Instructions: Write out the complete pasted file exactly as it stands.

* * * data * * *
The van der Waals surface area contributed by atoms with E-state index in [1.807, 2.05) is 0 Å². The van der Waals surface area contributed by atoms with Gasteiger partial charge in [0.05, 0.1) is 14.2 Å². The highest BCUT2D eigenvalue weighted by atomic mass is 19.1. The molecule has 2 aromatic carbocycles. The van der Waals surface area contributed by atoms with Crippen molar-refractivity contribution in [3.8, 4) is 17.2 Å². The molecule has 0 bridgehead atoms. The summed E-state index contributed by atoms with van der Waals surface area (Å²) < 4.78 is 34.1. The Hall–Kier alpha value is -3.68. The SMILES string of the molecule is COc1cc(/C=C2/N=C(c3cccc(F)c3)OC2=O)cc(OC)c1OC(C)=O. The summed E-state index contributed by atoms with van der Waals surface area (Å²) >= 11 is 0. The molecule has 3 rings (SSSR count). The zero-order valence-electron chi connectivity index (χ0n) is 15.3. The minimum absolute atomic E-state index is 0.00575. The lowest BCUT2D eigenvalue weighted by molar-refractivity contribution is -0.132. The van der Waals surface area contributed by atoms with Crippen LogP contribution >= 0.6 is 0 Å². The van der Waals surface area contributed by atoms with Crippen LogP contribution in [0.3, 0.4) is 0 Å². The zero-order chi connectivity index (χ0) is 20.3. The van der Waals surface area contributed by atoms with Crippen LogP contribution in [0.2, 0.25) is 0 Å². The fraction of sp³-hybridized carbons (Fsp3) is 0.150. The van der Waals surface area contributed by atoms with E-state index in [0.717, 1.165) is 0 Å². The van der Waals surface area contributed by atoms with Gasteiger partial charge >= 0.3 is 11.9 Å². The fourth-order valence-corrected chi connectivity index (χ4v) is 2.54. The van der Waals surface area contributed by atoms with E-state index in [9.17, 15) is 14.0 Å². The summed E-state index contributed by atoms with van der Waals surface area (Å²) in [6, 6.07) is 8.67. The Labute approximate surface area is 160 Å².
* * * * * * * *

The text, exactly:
The van der Waals surface area contributed by atoms with E-state index in [1.807, 2.05) is 0 Å². The van der Waals surface area contributed by atoms with Gasteiger partial charge in [0.05, 0.1) is 14.2 Å². The highest BCUT2D eigenvalue weighted by atomic mass is 19.1. The molecule has 2 aromatic carbocycles. The van der Waals surface area contributed by atoms with Crippen molar-refractivity contribution in [3.8, 4) is 17.2 Å². The molecule has 0 bridgehead atoms. The summed E-state index contributed by atoms with van der Waals surface area (Å²) < 4.78 is 34.1. The Hall–Kier alpha value is -3.68. The SMILES string of the molecule is COc1cc(/C=C2/N=C(c3cccc(F)c3)OC2=O)cc(OC)c1OC(C)=O. The summed E-state index contributed by atoms with van der Waals surface area (Å²) >= 11 is 0. The molecule has 3 rings (SSSR count). The zero-order valence-electron chi connectivity index (χ0n) is 15.3. The minimum absolute atomic E-state index is 0.00575. The lowest BCUT2D eigenvalue weighted by molar-refractivity contribution is -0.132. The van der Waals surface area contributed by atoms with Crippen LogP contribution >= 0.6 is 0 Å². The van der Waals surface area contributed by atoms with Crippen LogP contribution in [0.3, 0.4) is 0 Å². The zero-order chi connectivity index (χ0) is 20.3. The van der Waals surface area contributed by atoms with Crippen LogP contribution in [0.2, 0.25) is 0 Å². The fraction of sp³-hybridized carbons (Fsp3) is 0.150. The van der Waals surface area contributed by atoms with E-state index in [0.717, 1.165) is 0 Å². The van der Waals surface area contributed by atoms with Gasteiger partial charge >= 0.3 is 11.9 Å². The fourth-order valence-corrected chi connectivity index (χ4v) is 2.54. The van der Waals surface area contributed by atoms with E-state index in [9.17, 15) is 14.0 Å². The summed E-state index contributed by atoms with van der Waals surface area (Å²) in [6, 6.07) is 8.67. The Labute approximate surface area is 160 Å².